Microgratitude

I could feel it.

I gave him soft eyes. My eyes just relaxed and subtly creased into a smile.

It was a strange feeling to recognize. I hadn’t really thought about this concept of microgratitude before until I was watching a nature show about microorganisms and how quickly they can adapt to their surroundings.

When you show gratitude for someone, you send them signals that you care for them. This is important because people want to be acknowledged and cared for.

As I’ve gone deeper into gratitude I’ve used this mindset to help me build relationships. I show that I care about them and it’s easier to build a relationship.

This is a great skill to have because it helps you connect with people that you might have previously struggled to connect with and it helps deepen connections with people you enjoy.

I hopped on to the Mindset First Club group one day and read a few posts. I noticed a theme. It seemed like a lot of people were talking about the thought they had before they had an interaction with someone.

That’s when the idea of microgratitude surfaced again. The idea of microgratitude is to set yourself up for gratitude before you even enter a situation. Before you go to a meeting how are you thinking about that upcoming meeting? Do you have positive, neutral, or negative thoughts?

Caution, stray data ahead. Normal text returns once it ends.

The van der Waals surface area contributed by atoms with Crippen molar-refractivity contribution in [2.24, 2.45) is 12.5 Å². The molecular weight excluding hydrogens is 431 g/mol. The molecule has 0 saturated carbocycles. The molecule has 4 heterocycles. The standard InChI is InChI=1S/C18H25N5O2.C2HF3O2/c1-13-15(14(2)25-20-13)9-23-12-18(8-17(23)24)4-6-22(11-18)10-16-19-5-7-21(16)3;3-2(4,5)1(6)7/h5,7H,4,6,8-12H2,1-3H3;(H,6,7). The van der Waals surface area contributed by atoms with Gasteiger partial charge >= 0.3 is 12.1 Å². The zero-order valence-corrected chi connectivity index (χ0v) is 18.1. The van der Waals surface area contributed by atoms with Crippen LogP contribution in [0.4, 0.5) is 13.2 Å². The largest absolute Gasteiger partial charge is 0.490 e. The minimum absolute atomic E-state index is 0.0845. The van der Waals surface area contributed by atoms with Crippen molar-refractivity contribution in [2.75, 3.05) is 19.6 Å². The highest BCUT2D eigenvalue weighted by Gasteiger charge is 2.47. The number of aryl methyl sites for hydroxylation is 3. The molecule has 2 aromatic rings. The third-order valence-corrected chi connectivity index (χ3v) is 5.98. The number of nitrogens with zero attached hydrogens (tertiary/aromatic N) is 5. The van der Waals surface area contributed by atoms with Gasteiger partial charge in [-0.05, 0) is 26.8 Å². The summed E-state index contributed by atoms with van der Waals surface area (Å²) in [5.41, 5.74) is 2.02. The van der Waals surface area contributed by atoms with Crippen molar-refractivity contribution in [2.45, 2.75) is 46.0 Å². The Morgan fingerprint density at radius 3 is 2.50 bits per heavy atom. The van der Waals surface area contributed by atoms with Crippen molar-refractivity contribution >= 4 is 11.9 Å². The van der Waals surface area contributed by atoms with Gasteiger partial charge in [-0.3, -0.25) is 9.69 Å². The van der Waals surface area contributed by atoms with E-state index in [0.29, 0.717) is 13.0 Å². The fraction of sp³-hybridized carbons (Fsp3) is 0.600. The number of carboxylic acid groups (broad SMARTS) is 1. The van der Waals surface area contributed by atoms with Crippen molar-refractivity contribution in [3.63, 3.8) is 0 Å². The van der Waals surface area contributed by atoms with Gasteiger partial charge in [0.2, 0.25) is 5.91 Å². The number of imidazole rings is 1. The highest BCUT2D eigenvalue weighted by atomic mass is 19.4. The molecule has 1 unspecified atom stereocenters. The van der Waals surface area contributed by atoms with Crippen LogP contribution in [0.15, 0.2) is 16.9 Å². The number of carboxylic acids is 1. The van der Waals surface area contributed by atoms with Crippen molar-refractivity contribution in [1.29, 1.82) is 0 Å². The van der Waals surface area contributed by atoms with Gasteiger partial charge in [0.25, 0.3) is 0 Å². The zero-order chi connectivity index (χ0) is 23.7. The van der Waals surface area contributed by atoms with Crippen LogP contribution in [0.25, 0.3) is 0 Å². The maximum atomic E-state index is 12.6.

If you can plant little seeds of gratitude and positivity throughout your day, you’ll have a better time and get so much more out of each experience. It’s why most vacations are so enjoyable. You think about all the cool things you will do on your trip. You are microgratituding your way to a positive experience.

Set Up Your Mindset

When you plant little seeds of gratitude before you do something, it’s easier to go into the situation with a positive mindset. It’s important to set up your mindset so you get the most out of the experience. It makes it so much more enjoyable.

It could be something as simple as silently thanking someone before you have a conversation. By doing this you are putting yourself in a grateful place with that person. It makes the conversation so much more enjoyable for both of you.

Review the Situation

You can also plant little gratitude seeds after a situation is done. This even works with the difficult moments, like a person who doesn’t listen very well. You might be thankful that they told you about a new restaurant, or maybe they made you upset and you realize that you don’t need to get angry over someone who doesn’t care to listen to you.

We usually remember the most impactful thing in our day and the end of our day. If you can take the time to look back on a situation with microgratitude, then you can rewire how you remember the situation. You can focus on the one positive nugget and use it to grow and learn instead of the 10 negative things that only make you more upset.

It’s all about looking at small things in life and seeing all the amazing opportunities they offer if you are willing to appreciate them.

5 ways to feel microgratitude: